I had no answer. But the next day Bob and I went to see a well-known mystic from Guatemala. Bob had been telling me about him for weeks, and though I'm not big on New Age celebrities, I thought it might be fun to see why Bob was so impressed. Strangely enough, the event was at a high school gym. The audience was arranged in a large semi-circle that filled a basketball court. The mystic walked out from the men's locker room with no introduction, stood at the open end of the semi-circle, smiled and put his hands together and bowed, then sat on a folding chair with his hands on his knees, eyes closed in concentration. We sat there in silence for maybe fifteen minutes. I didn't know what we were waiting for, but I didn't ask Bob for clarification because the silence seemed important, as if by listening to it carefully I would open myself to music arriving from an incomprehensible distance, sounds that would become music only because I was listening carefully, reducing the distance, or rather becoming the distance, containing it, becoming large enough to contain it without keeping it from expanding.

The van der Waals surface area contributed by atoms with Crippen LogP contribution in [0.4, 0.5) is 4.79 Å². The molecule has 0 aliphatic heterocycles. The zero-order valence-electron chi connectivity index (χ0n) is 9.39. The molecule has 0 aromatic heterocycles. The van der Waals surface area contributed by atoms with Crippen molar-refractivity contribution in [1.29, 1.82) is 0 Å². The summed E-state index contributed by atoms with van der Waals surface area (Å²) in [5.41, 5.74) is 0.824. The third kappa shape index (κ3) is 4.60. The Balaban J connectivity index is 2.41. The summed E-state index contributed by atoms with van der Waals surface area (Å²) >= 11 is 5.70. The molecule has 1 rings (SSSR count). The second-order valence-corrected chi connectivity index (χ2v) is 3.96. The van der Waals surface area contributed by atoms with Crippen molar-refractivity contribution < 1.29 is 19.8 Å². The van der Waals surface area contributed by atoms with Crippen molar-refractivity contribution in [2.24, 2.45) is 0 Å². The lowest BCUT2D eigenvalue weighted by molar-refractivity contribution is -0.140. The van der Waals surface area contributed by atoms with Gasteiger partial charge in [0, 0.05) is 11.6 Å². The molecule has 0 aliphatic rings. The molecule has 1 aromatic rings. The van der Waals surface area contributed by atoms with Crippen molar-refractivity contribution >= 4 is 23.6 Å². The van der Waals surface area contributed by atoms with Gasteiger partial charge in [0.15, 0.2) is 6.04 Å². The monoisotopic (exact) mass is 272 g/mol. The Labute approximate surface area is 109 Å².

Something was happening. The air in the gym was congealing, like water becoming ice, collapsing into a large transparent sphere in front of the mystic. The sphere was slowly turning opaque and solid, hardening into a blue stone five times the size of a human head. The mystic opened his eyes, put his hands together and bowed to the stone, stood up and bowed to his audience, then turned and disappeared through the locker room door.

We sat there not knowing what to do. Finally a few people got up and touched the stone to make sure it was real. Soon everyone was inspecting it. It felt like any other stone I'd ever touched. What bothered me was the shape. It seemed too perfectly spherical to be real. But unless all of us had been hypnotized by the mystic into imagining the same thing, the stone was as real as anything else.